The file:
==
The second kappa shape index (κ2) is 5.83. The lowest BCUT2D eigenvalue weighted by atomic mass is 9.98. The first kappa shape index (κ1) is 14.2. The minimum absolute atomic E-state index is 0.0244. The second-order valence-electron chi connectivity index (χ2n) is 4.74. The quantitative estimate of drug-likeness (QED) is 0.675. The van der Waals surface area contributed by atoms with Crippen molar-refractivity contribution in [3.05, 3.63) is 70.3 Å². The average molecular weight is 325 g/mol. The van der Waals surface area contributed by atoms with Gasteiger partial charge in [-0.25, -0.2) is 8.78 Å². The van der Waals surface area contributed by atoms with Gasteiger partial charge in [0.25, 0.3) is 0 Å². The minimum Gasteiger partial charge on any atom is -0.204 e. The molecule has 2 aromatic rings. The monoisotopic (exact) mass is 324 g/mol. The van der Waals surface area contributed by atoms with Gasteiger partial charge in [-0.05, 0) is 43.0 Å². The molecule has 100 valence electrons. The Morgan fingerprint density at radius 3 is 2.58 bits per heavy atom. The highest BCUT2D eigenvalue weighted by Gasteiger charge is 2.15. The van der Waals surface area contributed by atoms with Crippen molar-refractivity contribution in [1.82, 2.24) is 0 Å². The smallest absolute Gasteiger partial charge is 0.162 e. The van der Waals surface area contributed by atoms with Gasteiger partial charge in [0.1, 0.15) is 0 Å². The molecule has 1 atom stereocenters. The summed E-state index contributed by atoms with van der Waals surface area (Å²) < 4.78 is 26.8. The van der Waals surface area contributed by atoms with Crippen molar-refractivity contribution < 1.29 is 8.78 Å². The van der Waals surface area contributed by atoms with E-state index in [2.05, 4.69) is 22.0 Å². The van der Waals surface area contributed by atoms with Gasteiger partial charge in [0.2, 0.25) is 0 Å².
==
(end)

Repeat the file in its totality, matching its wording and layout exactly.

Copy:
The second kappa shape index (κ2) is 5.83. The lowest BCUT2D eigenvalue weighted by atomic mass is 9.98. The first kappa shape index (κ1) is 14.2. The minimum absolute atomic E-state index is 0.0244. The second-order valence-electron chi connectivity index (χ2n) is 4.74. The quantitative estimate of drug-likeness (QED) is 0.675. The van der Waals surface area contributed by atoms with Crippen molar-refractivity contribution in [3.05, 3.63) is 70.3 Å². The average molecular weight is 325 g/mol. The van der Waals surface area contributed by atoms with Gasteiger partial charge in [-0.25, -0.2) is 8.78 Å². The van der Waals surface area contributed by atoms with Gasteiger partial charge in [0.25, 0.3) is 0 Å². The minimum Gasteiger partial charge on any atom is -0.204 e. The molecule has 2 aromatic rings. The monoisotopic (exact) mass is 324 g/mol. The van der Waals surface area contributed by atoms with Gasteiger partial charge in [-0.05, 0) is 43.0 Å². The molecule has 100 valence electrons. The Morgan fingerprint density at radius 3 is 2.58 bits per heavy atom. The highest BCUT2D eigenvalue weighted by Gasteiger charge is 2.15. The van der Waals surface area contributed by atoms with Crippen molar-refractivity contribution in [1.82, 2.24) is 0 Å². The smallest absolute Gasteiger partial charge is 0.162 e. The van der Waals surface area contributed by atoms with Gasteiger partial charge in [0.1, 0.15) is 0 Å². The molecule has 1 atom stereocenters. The summed E-state index contributed by atoms with van der Waals surface area (Å²) < 4.78 is 26.8. The van der Waals surface area contributed by atoms with Crippen molar-refractivity contribution < 1.29 is 8.78 Å². The van der Waals surface area contributed by atoms with E-state index in [2.05, 4.69) is 22.0 Å². The van der Waals surface area contributed by atoms with Gasteiger partial charge in [0.2, 0.25) is 0 Å².